“The benefits workers have already accrued and that are promised by their current contracts should be sacrosanct; the ones they have not yet earned for work they have not yet performed should be subject to limited amendment if necessary to ensure the health of the pension fund. This can serve the employees’ interests too—for example, they may prefer to increase their pension contributions in order to avoid layoffs or pay freezes. Nor is anyone served when local governments go bankrupt, raising the possibility of cutting benefits for current retirees too.”
—”More flexibility over public worker pensions could help save them” (editorial), Los Angeles Times, October 21, 2016.
“If you’re counting on the stock market bailing you out of this, it ain’t gonna happen.”
—Oregon PERS Executive Director Steven Rodeman on rising pension contribution rates through 2023 even under healthy investment return scenarios, quoted in Taylor Anderson, “Legislators hold their own PERS hearing, amid huge projected shortfall,” The Bulletin, September 22, 2016.
“You cannot expect outsize returns in an environment with such low interest rates and with equity markets at valuations that are high relative to historical data.”
—Tom Byrne, chairman of the New Jersey State Investment Council, quoted in Samantha Marcus, “N.J. pension fund lost money on investments last year,” NJ.com, September 29, 2016.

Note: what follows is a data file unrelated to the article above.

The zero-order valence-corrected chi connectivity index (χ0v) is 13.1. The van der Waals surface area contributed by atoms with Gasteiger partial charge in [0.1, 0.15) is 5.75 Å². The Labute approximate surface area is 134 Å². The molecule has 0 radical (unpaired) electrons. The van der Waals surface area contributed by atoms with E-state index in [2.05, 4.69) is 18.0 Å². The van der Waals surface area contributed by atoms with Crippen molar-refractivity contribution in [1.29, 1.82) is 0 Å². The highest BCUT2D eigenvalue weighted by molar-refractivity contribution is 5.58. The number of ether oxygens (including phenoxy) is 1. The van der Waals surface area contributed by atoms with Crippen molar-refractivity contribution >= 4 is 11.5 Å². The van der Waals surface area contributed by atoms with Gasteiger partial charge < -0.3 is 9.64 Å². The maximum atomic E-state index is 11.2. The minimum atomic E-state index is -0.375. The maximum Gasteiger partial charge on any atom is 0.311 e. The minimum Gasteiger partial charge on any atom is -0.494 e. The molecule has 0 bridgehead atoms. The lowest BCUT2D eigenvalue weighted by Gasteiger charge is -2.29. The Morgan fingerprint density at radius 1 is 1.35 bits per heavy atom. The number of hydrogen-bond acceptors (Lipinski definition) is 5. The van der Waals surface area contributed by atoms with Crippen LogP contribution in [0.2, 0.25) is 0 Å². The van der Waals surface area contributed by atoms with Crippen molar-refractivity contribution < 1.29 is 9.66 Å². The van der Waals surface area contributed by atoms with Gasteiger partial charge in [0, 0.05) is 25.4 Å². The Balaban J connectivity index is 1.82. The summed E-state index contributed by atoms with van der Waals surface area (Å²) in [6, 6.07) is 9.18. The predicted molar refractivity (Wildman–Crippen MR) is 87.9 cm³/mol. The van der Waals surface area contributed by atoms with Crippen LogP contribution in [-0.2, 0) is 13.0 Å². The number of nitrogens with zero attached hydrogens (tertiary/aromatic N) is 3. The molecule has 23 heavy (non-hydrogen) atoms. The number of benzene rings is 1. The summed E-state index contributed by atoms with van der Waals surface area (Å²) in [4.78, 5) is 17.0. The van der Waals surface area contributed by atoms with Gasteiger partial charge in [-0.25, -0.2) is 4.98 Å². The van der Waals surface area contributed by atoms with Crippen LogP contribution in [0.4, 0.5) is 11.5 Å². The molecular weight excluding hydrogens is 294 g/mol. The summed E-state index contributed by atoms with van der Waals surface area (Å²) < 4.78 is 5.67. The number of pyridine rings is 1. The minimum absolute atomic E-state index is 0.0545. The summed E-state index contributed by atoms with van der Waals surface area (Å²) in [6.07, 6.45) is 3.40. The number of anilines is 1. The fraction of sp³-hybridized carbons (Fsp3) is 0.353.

“There appears to be a lesson to be drawn from Wisconsin’s fully funded public pension system, along with promising pension reforms recently enacted in Arizona: More risk sharing between employers and employees can be a major ingredient in creating fiscally sustainable state- and local-government retirement systems.”
—Charles Chieppo, “Risk Sharing’s Key Role in Strengthening Public Pensions,” Governing.com, October 4, 2016.
“The recent decision by several of [Illinois’ state pension] funds to lower expected rates of return to a more realistic level is reasonable, but also means that the state will have to pay even more now to stay on its funding plan […] Staying in an actuarially sound plan is one step to limiting the cost of these plans to current and future taxpayers. Illinois needs to continue to explore all options, including a constitutional amendment clarifying that the pension protection clause applies only to accrued benefits and not future benefits.”
—Civic Federation of Chicago President Laurence Msall, quoted in Yvette Shields, “Illinois Pension Shifts Further Pressure State Government,” The Bond Buyer, September 23, 2016.
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Senior Managing Director, Pension Integrity Project
Managing Director, Pension Integrity Project
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Reason Foundation’s Pension Integrity Project has helped policymakers in states like Arizona, Colorado, Michigan, and Montana implement substantive pension reforms. Our monthly newsletter highlights the latest actuarial analysis and policy insights from our team.